Andropogon gyrans

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Andropogon gyrans
Andr gyra.jpg
Photo by Kevin Robertson
Scientific classification
Kingdom: Plantae
Division: Magnoliophyta - Flowering plants
Class: Liliopsida – Monocotyledons
Order: Poales
Family: Poaceae ⁄ Gramineae
Genus: Andropogon
Species: A. gyrans
Binomial name
Andropogon gyrans
ANDR GYRA dist.jpg
Natural range of Andropogon gyrans from USDA NRCS Plants Database.

Common name: Elliott's bluestem

Taxonomic notes

Synonyms: A. elliottii Chapman; A. elliottii; A. campyloracheus Nash; A. gyrans Ashe; A. gyrans var. gyrans; A. elliottii var. elliottii; A. elliottii var. gracilior Hackel; A. elliottii var. projectus Fernald & Griscom





Within the Coastal Plain this species occurs in a wide range of open habitat conditions, including frequently burned longleaf pine and shortleaf pine-oak-hickory communities,[1] longleaf pine and pine-turkey oak sandhills, Florida scrub communities, pine flatwoods, wet savannas, wet depressions within pinelands, seepage slopes (pitcher plant bogs), calcareous (rockland) slash pine flatwoods, dune swales, shrubby wet prairies, and open cypress swamps.[2][3] Soil conditions include deep sand Entisols, sandy loam Ultisols, sandy peat Spodosols, wet Histosols (peat). This species does well in open, semi shade, and semi open light conditions and grows in large clumps together.

Associated species include longleaf pine, slash pine, wiregrass, turkey oak, Aster adnatus, Sarracenia spp., Ludwigia, Bidens, Sacciolepis, Titi, sweetgum, yaupon, and others.[3]


Flowers summer and fall.[4]

Seed bank and germination

In sandhill communities, it suffers from seed germination and radical growth inhibition by allelopathic scrub species during the beginning of the rainy season.[5][6]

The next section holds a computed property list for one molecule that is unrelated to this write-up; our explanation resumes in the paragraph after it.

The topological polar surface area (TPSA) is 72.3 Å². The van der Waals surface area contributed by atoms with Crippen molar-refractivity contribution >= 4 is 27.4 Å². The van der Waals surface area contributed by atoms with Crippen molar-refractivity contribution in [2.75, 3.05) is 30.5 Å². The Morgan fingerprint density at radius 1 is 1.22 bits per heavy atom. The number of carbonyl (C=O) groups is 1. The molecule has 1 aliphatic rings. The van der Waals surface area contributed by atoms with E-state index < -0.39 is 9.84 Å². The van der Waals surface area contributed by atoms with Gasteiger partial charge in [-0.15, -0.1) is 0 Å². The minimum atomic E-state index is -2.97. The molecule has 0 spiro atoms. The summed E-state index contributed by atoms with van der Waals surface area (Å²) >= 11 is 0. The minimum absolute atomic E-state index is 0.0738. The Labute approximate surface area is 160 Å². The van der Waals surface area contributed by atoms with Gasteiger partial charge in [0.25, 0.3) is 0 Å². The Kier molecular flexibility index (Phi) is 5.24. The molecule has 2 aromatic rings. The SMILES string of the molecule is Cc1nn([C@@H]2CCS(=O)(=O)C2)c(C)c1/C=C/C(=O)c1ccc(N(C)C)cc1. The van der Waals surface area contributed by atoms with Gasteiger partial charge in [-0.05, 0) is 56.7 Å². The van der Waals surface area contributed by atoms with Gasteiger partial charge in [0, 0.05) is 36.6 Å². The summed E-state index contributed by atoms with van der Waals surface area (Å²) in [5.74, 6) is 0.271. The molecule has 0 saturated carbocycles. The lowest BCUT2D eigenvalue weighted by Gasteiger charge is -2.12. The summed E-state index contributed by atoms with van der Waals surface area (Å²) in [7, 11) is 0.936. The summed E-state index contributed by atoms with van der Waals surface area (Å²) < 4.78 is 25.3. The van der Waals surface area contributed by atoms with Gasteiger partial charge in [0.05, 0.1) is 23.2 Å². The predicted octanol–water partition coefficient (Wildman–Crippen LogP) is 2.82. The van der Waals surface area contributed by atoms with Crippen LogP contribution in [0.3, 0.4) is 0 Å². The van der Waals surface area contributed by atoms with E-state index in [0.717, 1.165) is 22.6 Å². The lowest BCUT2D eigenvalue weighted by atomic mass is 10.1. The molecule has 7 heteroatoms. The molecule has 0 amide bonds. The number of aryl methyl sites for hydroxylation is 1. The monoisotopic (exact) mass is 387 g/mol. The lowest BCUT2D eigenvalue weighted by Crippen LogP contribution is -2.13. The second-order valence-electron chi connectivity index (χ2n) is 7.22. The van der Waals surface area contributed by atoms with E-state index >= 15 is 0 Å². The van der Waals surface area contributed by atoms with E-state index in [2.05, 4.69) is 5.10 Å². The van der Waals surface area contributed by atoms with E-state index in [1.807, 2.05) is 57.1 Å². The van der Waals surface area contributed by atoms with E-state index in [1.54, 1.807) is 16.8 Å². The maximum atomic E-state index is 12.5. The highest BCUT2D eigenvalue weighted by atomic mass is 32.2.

Fire ecology

This species is commonly found in burned pine and oak woodlands.[3] Elliott and Vose (2005) initiated a single dormant season burn (low to moderate intensity fire) on a plot containing Andropogon gyrans to see if it would stimulate growth. Additional burning may be required to stimulate its growth and the growth of other bluestem-grasses.[1] Prescribed fire and pine straw harvesting both led to increases in herbaceous plant production (including A. gyrans).[2] It is most common in native communities with minimal soil disturbance. A. gyrans was among the species that responded positively to reduction of woody vegetation using triclopyr herbicide.[7] Following a November 28, 2015 burn, resprouts were noted 38 days after the fire.[8]

Conservation and management

Cultivation and restoration

Photo Gallery

References and notes

  1. 1.0 1.1 Elliott, K. J. and J. M. Vose (2005). "Effects of understory prescribed burning on shortleaf pine (Pinus echinata Mill.)/mixed-hardwood forests." Journal of the Torrey Botanical Society 132: 236-251.
  2. 2.0 2.1 Haywood, J. D. (2012). "Pine straw harvesting, fire, and fertilization affect understory vegetation within a Louisiana longleaf pine stand." Southern Journal of Applied Forestry 36: 130-135.
  3. 3.0 3.1 3.2 Florida State University Robert K. Godfrey Herbarium database. URL: Last accessed: June 2014. Collectors: Robert K. Godfrey, Neal Morar, Sidney McDaniel , Loran C. Anderson, R. Kral, Ann F. Johnson, C.S. Campbell, John Morrill, O. Lakela, A.H. Curtiss, H.F. Lamp, R. E. Perdue, Jr., Austin Mast, Michael R. Jenkins, John G. Palis, J. M. Kane, Ed Keppner, Lisa Keppner, Angus Gholson, Wilson Baker, and A. F. Clewell. States and Counties: Florida: Wakulla, Gilchrist, Leon, Franklin, Calhoun, Liberty, Nassau, Bay, Jackson, Madison, Putnam, Hillsborough, Walton, Okaloosa, Duval, Highlands, Manatee, Clay, Monroe, Santa Rosa, and Jefferson. Georgia: Thomas, Grady, and Colquitt.
  5. Richardson, D. R. (1985). Allelopathic effects of species in the sand pine scrub of Florida (fire). Ecology. Ann Arbor, MI, University of South Florida. Ph.D.: 135.
  6. Richardson, D. R. and G. B. Williamson (1988). "Allelopathic effects of shrubs of the sand pine scrub on pines and grasses of the sandhills." Forest Science 34: 592-605.
  7. Miller, J. H., R. S. Boyd, et al. (1999). "Floristic diversity, stand structure, and composition 11 years after herbicide site preparation." Canadian Journal of Forest Research 29: 1073-1083.
  8. Observation by Edwin Bridges January 5, 2016, posted to Florida Flora and Ecosystematics Facebook Group January 6, 2016.